Furthermore, HDMI cable lengths less than 15 ft can be relatively inexpensive; note however that there are some difference here between HDMI cables manufactured to Category 1 specifications and those manufactured to Category 2 specs. This category difference in HDMI cables surfaced with the introduction of HDMI 1.3 in 2006; the HDMI standard defines two cable categories:
Category 1-certified cables - tested at up to 74.5 MHz (720p60 and 1080i60
Category 2-certified cables - tested at 340 MHz (1080p60 and 2160p30)
Later in October 2008, Category-1 HDMI cables started to be marketed as 'Standard' while Category-2 HDMI cables as 'High Speed'.
Supported Cable Length
We have stated that the HDMI standard supports longer cable lengths than DVI, but…
Actual performance constraints vis-à-vis cable length are very much similar to DVI in view that HDMI uses the same encoding protocol over the same twisted copper pair.
As indicated in our DVI Cable Guide, the use of twisted copper pair to carry high bit-rate digital data without error correction can lead to severe problems with signal degradation over distance. It is for this reason that the HDMI specifications standard does not specify a maximum cable length, but rather defines the expected performance parameters—such as far-end crosstalk, attenuation, and differential impedance—that need to be met by an HDMI interconnect.
The HDMI specs support standard NTSC and PAL, enhanced, and high-definition video formats, plus 8-channels of 192kHz 24-bit uncompressed digital audio on a single HDMI cable. However, the actual supported image resolutions, audio standards, and features are dependent on the respective HDMI standard.
At this point, it is important to realize that some of the features specified by the various HDMI standards are not mandatory. Features such as support for 1080p 60Hz, Deep Color—which increase the precision of the supported brightness and color information, xvYCC for an extended color space that is 1.8 times that of standard sRGB, and Super Audio CD DSD support, are optional and therefore manufacturers may opt not to implement these features.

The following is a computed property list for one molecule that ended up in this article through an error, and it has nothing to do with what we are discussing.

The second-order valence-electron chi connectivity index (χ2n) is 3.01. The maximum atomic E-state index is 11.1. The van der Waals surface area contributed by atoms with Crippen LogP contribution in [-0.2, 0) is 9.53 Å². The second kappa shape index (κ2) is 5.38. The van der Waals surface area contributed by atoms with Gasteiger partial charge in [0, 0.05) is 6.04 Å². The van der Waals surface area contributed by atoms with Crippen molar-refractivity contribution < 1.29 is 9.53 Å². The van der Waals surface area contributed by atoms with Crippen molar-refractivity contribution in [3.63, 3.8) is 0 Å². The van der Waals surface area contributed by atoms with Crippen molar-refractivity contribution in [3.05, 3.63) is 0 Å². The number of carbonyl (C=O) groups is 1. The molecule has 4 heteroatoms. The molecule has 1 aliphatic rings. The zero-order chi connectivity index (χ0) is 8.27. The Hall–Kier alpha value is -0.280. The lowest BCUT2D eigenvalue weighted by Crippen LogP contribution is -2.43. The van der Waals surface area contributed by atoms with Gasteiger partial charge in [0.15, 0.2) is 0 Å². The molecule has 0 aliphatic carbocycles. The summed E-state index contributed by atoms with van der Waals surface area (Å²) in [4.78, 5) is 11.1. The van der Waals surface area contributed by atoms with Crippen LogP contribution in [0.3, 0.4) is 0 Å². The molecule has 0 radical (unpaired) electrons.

This means that a product having a specific HDMI version does not necessarily support all features listed for that HDMI version.
HDMI Version Comparison
HDMI Version 1 specifies the basic audio/video HDMI interconnect. It supports a maximum TMDS bandwidth of 4.95 Gbit/s—with a maximum allotted video bandwidth of 3.96 Gbit/s (165 MHz) supporting up to 1080p/60 Hz video 24 bit color depth, and 36.86 Mbit/s maximum audio bandwidth for up to 8 channels of 192 kHz 24-bit audio resolution.
In addition, HDMI version 1.0 also supports Blu Ray disc video and audio at full resolution and CEC - short for Consumers Electronics Control. The latter is often branded differently by different manufactures and enables the user to control HDMI connected devices via a single control unit.
However, while CEC was included with HDMI version 1, it wasn't before the release of Version 1.2a that all relevant CEC features, command sets, and CEC compliance tests were eventually specified to the full.
HDMI Version 1.1 added support for DVD Audio while HDMI Version 1.2 added support for One Bit Audio (used on Super Audio CDs) for up to 8 channels, this apart from additional features related to supported color space by PC sources. And as stated in the previous paragraph, Version 1.2a specified for the first time the complete set of specs for the Consumer Electronic Control (CEC) support.
HDMI Version 1.3 brought about significant enhancements to the original HDMI specifications—with the most important being increase in the single-link bandwidth to 340 MHz or 10.2 Gbit/s data stream.
It also supports Deep Color with 30-bit 2560x1600p75, 36-bit 2560x1600p60, and 48-bit 1920x1200p60 xvYCC color space compared to the original 24-bit sRGB or YCbCr specified in previous HDMI versions.
Other optional features include output of Dolby TrueHD and DTS-HD Master Audio streams for external decoding by AV receivers; it incorporates automatic audio syncing or auto lip sync capability; and as indicated earlier on, Version 1.3 has brought with it definitions for HDMI Cable categories 1 and 2 - this apart from defining a new mini HDMI connector (Type C) for portable devices.
HDMI versions 1.3a, 1.3b, 1.3b1, and 1.3c mainly updated the list of CEC commands, and added HDMI compliance tests.
HDMI Version 1.4 together with versions 1.4a and 1.4b came brought a number of major additions to the already important additions brought by Ver. 1.3. Most important enhancements related to version 1.4 are:
The addition of a 100 Mb/s HDMI Ethernet Channel (HEC) between HDMI connected devices